WASHINGTON, DC, USA, January 26, 2020 /EINPresswire.com/ — by Wayne Pacelle
A new tranche of newly disclosed documents reveals rot at the Washington Department of Fish and Wildlife (the Department) and reckless oversight and killing of the state’s endangered wolves.
According to documents submitted in a King County court case – which just came to light on January 9th – the Department contracted with cattle ranchers Arron and Jolene Scotten for field work in 2018 to deter wolves from harassing cattle in eastern Washington. Their task was to ride horses or ATVs, monitor movements of wolves and cattle, and try to keep them apart. It’s known as “range riding,” and it’s one of a series of non-lethal management strategies designed to tamp down ranchers’ anxiety about wolves and to keep both wolves and cattle alive.
The court documents allege that the ranchers lied about their paid range riding work. When they were supposed to be in the field, documents allege they were at a high-end Spokane hotel, far from the landscape they were paid to patrol.
If the theft charges against the Scottens turn out to be true, the Department wouldn’t be the first government agency scammed by contractors. But this fraud is just part of a pattern of false claims and merciless actions by the Department and some of its team members and partners.
In 2018 and 2019, the Department came under sustained criticism, including from AWA and the Center for a Humane Economy (the Center), for killing dozens of endangered wolves for ranchers. The Center charged that the one well-known ranching family, the McIrvins, were intentionally placing cattle near wolves in order to trigger lethal control actions by the Department. In so many cases this “live baiting” worked: Wolves killed some cattle, and then the state killed the wolves in retaliation.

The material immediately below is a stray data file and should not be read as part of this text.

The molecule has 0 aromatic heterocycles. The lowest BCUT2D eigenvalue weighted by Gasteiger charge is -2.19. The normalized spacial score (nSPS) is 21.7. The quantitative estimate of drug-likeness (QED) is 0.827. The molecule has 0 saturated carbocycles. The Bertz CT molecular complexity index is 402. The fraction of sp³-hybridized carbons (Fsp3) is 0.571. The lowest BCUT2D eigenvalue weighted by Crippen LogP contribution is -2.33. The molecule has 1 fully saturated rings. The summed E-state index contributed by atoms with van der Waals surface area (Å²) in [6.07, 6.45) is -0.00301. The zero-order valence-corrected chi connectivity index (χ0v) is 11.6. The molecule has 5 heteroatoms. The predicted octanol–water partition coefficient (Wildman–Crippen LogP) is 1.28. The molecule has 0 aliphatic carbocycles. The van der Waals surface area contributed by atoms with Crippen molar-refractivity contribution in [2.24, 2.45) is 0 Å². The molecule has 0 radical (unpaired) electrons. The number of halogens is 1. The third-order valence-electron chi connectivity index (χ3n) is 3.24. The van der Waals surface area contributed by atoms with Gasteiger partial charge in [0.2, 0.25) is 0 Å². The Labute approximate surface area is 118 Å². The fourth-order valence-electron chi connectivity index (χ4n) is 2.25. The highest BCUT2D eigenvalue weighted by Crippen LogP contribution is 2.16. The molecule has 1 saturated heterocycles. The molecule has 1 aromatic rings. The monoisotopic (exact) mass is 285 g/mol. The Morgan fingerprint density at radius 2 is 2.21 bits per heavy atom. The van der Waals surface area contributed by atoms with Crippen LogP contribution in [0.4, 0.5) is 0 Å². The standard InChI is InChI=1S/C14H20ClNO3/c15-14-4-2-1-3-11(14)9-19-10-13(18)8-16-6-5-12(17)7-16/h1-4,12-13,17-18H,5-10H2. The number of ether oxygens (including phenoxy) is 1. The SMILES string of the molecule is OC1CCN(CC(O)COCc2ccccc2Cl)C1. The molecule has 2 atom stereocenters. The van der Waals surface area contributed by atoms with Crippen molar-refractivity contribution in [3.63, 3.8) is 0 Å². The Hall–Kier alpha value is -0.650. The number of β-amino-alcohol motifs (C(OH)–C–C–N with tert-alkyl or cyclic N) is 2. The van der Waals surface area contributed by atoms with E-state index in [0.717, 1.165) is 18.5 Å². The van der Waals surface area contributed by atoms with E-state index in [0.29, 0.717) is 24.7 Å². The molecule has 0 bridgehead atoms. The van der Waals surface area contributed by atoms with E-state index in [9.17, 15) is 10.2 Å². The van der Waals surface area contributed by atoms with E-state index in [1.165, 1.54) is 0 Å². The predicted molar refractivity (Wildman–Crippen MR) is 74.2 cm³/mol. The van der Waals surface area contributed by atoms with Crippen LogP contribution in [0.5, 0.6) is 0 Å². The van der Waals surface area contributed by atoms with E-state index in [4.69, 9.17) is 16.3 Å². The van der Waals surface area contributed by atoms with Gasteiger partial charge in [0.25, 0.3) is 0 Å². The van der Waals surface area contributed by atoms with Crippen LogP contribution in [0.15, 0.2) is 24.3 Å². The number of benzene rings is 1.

The Department claimed it had done everything it could, in the form of range riding and other non-lethal strategies, prior to taking the painful step of killing wolves. The Department and its staff asserted that their vigorous and valiant non-lethal management efforts just weren’t enough. They had to kill the wolves so the ranchers wouldn’t take matters into their own hands and resort to their old way of dealing with wolves – “shoot, shovel and shut up.”
The narrative was overstated at best. A sham at worst.
The Department has been trading on the goodwill of the Wolf Advisory Group (WAG) – a citizens’ advisory group consisting of diverse stakeholders including animal protection groups – as additional cover for their decisions to kill wolves. Some WAG members, prompted by their allies in the agency, reiterated the Department’s false framing that killing wolves is regrettable but necessary since all non-lethal strategies have been exhausted.
Last fall, not long after the Department killed off all members of the Old Profanity Territory pack living mainly in the Colville National Forest, Washington Governor Jay Inslee pointedly told the Department to change its ways. “I write to ask you to make changes in the gray wolf recovery program to further increase reliance on non-lethal methods and to significantly reduce the need for lethal removal of this species,” Inslee wrote in a letter to Department Director Kelly Susewind.
These latest documents held back by the Department for months reveal Governor Inslee was correct in his assessment of the Department, as were the broader set of critics who believed the Department’s “commitment” to trying all non-lethal management practices was overstated.